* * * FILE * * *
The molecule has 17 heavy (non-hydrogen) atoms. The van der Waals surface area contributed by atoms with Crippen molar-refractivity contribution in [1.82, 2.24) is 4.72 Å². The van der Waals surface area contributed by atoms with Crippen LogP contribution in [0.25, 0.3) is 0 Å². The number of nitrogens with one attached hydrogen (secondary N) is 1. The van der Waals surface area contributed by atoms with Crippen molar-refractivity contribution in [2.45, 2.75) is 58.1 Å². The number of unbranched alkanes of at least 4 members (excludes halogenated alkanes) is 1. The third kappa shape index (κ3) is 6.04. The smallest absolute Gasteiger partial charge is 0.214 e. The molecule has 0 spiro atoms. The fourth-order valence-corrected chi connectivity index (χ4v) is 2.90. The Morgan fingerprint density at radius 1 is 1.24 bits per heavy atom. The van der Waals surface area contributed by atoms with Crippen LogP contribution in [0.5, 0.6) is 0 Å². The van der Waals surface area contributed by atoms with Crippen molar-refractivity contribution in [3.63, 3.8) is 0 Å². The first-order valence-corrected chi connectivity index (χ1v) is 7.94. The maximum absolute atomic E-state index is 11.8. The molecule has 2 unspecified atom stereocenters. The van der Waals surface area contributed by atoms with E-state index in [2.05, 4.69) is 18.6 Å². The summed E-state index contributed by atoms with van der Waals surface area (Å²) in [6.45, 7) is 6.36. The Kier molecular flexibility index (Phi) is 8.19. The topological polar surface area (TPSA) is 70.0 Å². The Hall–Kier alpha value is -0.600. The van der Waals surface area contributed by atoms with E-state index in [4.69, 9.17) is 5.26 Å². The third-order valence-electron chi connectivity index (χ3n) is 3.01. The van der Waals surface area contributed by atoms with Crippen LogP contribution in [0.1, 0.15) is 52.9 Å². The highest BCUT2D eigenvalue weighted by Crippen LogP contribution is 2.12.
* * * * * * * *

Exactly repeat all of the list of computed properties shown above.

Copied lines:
The molecule has 17 heavy (non-hydrogen) atoms. The van der Waals surface area contributed by atoms with Crippen molar-refractivity contribution in [1.82, 2.24) is 4.72 Å². The van der Waals surface area contributed by atoms with Crippen LogP contribution in [0.25, 0.3) is 0 Å². The number of nitrogens with one attached hydrogen (secondary N) is 1. The van der Waals surface area contributed by atoms with Crippen molar-refractivity contribution in [2.45, 2.75) is 58.1 Å². The number of unbranched alkanes of at least 4 members (excludes halogenated alkanes) is 1. The third kappa shape index (κ3) is 6.04. The smallest absolute Gasteiger partial charge is 0.214 e. The molecule has 0 spiro atoms. The fourth-order valence-corrected chi connectivity index (χ4v) is 2.90. The Morgan fingerprint density at radius 1 is 1.24 bits per heavy atom. The van der Waals surface area contributed by atoms with Crippen LogP contribution in [0.5, 0.6) is 0 Å². The van der Waals surface area contributed by atoms with Crippen molar-refractivity contribution in [3.63, 3.8) is 0 Å². The first-order valence-corrected chi connectivity index (χ1v) is 7.94. The maximum absolute atomic E-state index is 11.8. The molecule has 2 unspecified atom stereocenters. The van der Waals surface area contributed by atoms with E-state index in [2.05, 4.69) is 18.6 Å². The summed E-state index contributed by atoms with van der Waals surface area (Å²) in [6.45, 7) is 6.36. The Kier molecular flexibility index (Phi) is 8.19. The topological polar surface area (TPSA) is 70.0 Å². The Hall–Kier alpha value is -0.600. The van der Waals surface area contributed by atoms with E-state index in [4.69, 9.17) is 5.26 Å². The third-order valence-electron chi connectivity index (χ3n) is 3.01. The van der Waals surface area contributed by atoms with Crippen LogP contribution in [0.1, 0.15) is 52.9 Å². The highest BCUT2D eigenvalue weighted by Crippen LogP contribution is 2.12.